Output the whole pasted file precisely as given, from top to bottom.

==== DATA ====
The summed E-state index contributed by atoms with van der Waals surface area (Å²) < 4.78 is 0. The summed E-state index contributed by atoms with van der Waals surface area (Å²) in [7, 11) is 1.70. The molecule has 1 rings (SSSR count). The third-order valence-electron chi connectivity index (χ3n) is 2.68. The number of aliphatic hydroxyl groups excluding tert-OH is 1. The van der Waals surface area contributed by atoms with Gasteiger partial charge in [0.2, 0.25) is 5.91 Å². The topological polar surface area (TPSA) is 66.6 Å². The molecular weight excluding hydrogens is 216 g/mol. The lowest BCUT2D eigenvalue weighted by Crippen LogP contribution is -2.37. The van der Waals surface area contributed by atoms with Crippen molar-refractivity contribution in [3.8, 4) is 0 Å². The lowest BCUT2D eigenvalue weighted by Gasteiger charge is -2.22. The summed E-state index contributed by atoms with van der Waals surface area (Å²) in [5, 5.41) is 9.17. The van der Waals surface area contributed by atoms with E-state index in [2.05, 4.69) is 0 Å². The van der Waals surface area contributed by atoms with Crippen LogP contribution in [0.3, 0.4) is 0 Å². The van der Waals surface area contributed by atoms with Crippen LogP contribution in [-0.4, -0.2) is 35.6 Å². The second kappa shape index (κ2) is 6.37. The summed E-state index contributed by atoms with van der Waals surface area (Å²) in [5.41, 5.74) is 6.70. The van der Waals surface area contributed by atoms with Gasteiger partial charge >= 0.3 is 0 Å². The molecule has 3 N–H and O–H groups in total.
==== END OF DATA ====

The summed E-state index contributed by atoms with van der Waals surface area (Å²) < 4.78 is 0. The summed E-state index contributed by atoms with van der Waals surface area (Å²) in [7, 11) is 1.70. The molecule has 1 rings (SSSR count). The third-order valence-electron chi connectivity index (χ3n) is 2.68. The number of aliphatic hydroxyl groups excluding tert-OH is 1. The van der Waals surface area contributed by atoms with Gasteiger partial charge in [0.2, 0.25) is 5.91 Å². The topological polar surface area (TPSA) is 66.6 Å². The molecular weight excluding hydrogens is 216 g/mol. The lowest BCUT2D eigenvalue weighted by Crippen LogP contribution is -2.37. The van der Waals surface area contributed by atoms with Crippen molar-refractivity contribution in [3.8, 4) is 0 Å². The lowest BCUT2D eigenvalue weighted by Gasteiger charge is -2.22. The summed E-state index contributed by atoms with van der Waals surface area (Å²) in [5, 5.41) is 9.17. The van der Waals surface area contributed by atoms with E-state index in [2.05, 4.69) is 0 Å². The van der Waals surface area contributed by atoms with Crippen LogP contribution in [0.3, 0.4) is 0 Å². The van der Waals surface area contributed by atoms with Crippen LogP contribution in [-0.4, -0.2) is 35.6 Å². The second kappa shape index (κ2) is 6.37. The summed E-state index contributed by atoms with van der Waals surface area (Å²) in [5.41, 5.74) is 6.70. The van der Waals surface area contributed by atoms with Gasteiger partial charge >= 0.3 is 0 Å². The molecule has 3 N–H and O–H groups in total.